The Obama Doctrine. What is it? The best I can discern is that it is a preservation of the status quo. As Obama himself put it, “America does not presume to know what is best for everyone.”

Really?

We don’t presume to know that elections are better than dictatorships? We don’t presume to know that women being beaten in the streets for showing an elbow is brutal?

American presidents should promote more than moral relativism. The Declaration of Independence was written by Thomas Jefferson as a universal proclamation of human liberty asserting that freedom is an ‘inalienable’ right possessed by each of G-d’s children.

President Obama has always possessed the potential for greatness. He has the intelligence, charisma, and above all oratorical gifts to be a truly inspirational leader. But leadership comes down to moral courage. Now, with the Iran deal the loser is not just the State of Israel. It is the leadership of President Obama. We’re back to an American foreign policy prepared to make deals with terror funding states, unfreezing billions of dollars in assets for a temporary halt to their nuclear ambitions.

Moses might have been just another spoiled Egyptian prince until the day he chanced upon an Israelite slave being beaten. The Bible relates, “And he looked this way and that way and saw there was no man. Then he smote the Egyptian.” When Moses saw there was none but him to address this moral outrage, he sacrificed his cushy position in Egyptian society and acted to right a wrong. At that moment he became instantly unpopular in Egyptian society but he also become an audacious leader. It should be noted that the great liberator and lawgiver could not give a public speech. He was a stutterer whose mouthpiece was his brother Aaron. But then, real leadership does not involve having the best mouth but rather the most courageous heart.

Of all the sins of which a leader can be guilty few are as egregious as the simple refusal to lead. Had he intensified the sanctions against Iran President Obama might have seen the total collapse of Iran’s brutal regime. The Ayatollahs were desperate. Their economy was falling to pieces. But along came President Obama and offered them a lifeline.

Watching President Obama’s at first deafening silence in 2009 during the Iranian Green Revolution and then the weak and hyper-cautious words that followed was deeply disappointing.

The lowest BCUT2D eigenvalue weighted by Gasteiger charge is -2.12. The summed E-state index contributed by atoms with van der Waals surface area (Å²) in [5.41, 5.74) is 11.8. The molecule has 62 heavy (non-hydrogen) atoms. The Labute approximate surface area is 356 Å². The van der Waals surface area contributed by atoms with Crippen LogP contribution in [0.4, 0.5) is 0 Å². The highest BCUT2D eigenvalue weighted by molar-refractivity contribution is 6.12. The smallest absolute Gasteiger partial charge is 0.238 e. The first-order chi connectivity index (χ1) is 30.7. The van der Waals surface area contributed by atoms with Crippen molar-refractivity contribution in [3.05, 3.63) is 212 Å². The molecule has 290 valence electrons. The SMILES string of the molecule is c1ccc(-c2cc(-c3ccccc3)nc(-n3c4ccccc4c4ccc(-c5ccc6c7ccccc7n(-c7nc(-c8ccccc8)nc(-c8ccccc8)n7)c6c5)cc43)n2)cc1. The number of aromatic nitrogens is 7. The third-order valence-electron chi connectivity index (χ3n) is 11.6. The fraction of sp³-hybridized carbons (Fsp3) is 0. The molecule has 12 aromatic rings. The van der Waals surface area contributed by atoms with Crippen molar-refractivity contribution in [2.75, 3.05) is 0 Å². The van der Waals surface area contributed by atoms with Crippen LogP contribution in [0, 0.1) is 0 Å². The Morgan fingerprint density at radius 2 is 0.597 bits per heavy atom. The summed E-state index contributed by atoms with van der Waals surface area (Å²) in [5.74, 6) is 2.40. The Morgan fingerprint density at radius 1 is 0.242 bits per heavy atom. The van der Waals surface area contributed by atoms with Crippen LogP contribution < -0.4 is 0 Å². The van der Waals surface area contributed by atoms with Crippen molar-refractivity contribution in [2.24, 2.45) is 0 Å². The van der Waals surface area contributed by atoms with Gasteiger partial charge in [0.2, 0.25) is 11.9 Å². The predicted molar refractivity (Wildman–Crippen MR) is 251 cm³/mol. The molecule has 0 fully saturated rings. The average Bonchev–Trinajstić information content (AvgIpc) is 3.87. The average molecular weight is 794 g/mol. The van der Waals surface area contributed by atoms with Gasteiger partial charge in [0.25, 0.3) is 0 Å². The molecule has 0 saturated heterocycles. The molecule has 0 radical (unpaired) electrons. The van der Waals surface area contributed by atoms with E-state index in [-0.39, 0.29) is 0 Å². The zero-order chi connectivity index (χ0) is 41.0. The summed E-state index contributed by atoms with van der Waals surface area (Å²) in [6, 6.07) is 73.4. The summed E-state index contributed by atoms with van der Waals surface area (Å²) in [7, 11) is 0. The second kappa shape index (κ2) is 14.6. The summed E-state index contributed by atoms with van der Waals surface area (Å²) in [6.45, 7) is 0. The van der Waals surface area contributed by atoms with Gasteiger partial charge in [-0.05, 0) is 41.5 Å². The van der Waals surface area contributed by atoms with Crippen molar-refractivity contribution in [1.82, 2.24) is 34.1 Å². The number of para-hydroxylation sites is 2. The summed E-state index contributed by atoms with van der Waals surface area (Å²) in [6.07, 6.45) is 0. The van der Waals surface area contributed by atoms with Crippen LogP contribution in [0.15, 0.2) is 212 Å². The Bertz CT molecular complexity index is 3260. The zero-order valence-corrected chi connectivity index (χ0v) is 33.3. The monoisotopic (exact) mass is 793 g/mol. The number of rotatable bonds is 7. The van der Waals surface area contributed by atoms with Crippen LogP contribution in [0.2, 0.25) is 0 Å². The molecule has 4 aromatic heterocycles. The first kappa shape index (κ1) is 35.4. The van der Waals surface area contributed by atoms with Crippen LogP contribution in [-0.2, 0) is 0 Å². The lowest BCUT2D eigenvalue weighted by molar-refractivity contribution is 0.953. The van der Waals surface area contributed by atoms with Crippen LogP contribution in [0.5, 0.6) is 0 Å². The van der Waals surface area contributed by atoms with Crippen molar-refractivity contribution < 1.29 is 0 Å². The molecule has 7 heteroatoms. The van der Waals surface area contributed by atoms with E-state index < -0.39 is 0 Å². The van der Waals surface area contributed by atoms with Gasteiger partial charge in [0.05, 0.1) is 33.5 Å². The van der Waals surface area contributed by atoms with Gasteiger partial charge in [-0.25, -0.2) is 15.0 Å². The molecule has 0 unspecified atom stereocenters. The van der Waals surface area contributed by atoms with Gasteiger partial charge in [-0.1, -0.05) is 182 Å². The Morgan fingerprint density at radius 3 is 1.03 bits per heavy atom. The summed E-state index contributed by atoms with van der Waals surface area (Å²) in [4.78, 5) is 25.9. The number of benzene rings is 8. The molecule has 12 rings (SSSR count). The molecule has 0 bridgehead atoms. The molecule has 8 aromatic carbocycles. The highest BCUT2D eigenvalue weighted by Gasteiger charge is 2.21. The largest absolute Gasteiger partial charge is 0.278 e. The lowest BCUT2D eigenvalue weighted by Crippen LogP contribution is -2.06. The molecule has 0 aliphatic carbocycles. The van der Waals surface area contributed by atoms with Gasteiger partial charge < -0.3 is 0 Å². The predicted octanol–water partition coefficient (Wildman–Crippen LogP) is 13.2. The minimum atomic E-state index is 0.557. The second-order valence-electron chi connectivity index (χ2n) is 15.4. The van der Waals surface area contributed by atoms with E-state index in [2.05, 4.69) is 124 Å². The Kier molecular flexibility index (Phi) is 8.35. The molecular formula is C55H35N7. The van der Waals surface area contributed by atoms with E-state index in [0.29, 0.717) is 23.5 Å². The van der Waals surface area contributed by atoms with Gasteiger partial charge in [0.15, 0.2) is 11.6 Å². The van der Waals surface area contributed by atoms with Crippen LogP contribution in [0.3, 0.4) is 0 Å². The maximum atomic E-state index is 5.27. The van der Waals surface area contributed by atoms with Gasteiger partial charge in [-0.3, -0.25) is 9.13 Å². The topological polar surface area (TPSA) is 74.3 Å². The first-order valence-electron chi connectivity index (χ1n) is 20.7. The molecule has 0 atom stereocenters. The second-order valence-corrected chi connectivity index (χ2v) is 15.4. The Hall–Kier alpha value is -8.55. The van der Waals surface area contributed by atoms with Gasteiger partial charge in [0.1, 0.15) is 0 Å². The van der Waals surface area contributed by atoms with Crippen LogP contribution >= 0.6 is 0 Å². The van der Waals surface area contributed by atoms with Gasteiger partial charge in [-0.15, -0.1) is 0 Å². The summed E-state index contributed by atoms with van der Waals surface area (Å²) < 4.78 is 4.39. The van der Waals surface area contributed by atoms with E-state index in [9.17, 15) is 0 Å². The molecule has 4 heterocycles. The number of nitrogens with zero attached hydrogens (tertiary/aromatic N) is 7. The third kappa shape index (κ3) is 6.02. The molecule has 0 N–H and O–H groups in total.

First President Obama said, “It is not productive, given the history of U.S.-Iranian relations, to be seen as meddling.” Was our President seriously comparing the 1953 CIA-inspired coup of the democratically-elected government of Prime Minister Mohammed Mosaddeq to an organic uprising of the Iranian people against a sham election and a supreme ‘religious’ leader who threatened to kill them if they protest? And if the President is right and has no right to meddle, then why did he pressure Iran not to develop nuclear weapons?

Of course we meddle. It’s our job to meddle. That’s what leadership of the world entails unless President Obama seriously believes that the place America occupies on the global stage is akin to Denmark or Madagascar. Meddling is only wrong when it serves a country’s selfish, imperial purposes. But when its aim is to save life and uphold liberty it is not only permitted but obligatory. Plenty of countries rightly ‘meddled’ in the affairs of the United States when they saw black children being blown down by powerful water hoses and attacked by dogs at civil rights marches. Martin Luther King invited them to meddle, which is why he repeatedly said, “The world is watching,” a phrase which President Obama himself used against Iran in 2009.

President Obama must decide if he will serve as leader, or spectator, of the free world. In 2009 all it took was a forthright statement from the leader of the free world: “The people of the United States support the people of Iran in their legitimate quest for democracy and freedom and will hold accountable any and all parties responsible for the bloodshed of non-violent demonstrators.”

President Clinton apologized numerous times that he did not meddle in Rwanda when 800,000 innocent people were hacked to death and we call the generation that meddled in Europe during the Second World War, ‘the greatest generation.’ For that matter, I am grateful to the France of the late eighteenth century for agreeing to meddle in Britain’s internal affairs when they tried to brutally crush an uprising of colonists overseas. Without their meddling the United States might have been stillborn.

Indeed, it was Dr. King who passionately rejected this argument of ‘outside agitator’ when it was used against him by eight white Alabama clergymen who accused him of fomenting hatred in their state when King lived in Georgia. In his memorable “Letter from Birmingham Jail” he said, “I am cognizant of the interrelatedness of all communities and states. I cannot sit idly by in Atlanta and not be concerned about what happens in Birmingham. Injustice anywhere is a threat to justice everywhere. We are caught in an inescapable network of mutuality, tied in a single garment of destiny. Whatever affects one directly, affects all indirectly. Never again can we afford to live with the narrow, provincial “outside agitator” idea.”

Fifty years ago another young charismatic President went to the very symbol of Soviet oppression in Berlin and directly inserted himself into Soviet affairs by identifying himself with the people who were risking their lives for liberty. “All free men, wherever they may live, are citizens of Berlin, and, therefore, as a free man, I take pride in the words “Ich bin ein Berliner.”

And though he was murdered just a few months later, his belief that great powers must meddle in the affairs of tyrannical regimes to give the hope of freedom to their people remains just as strong half a century after his murder.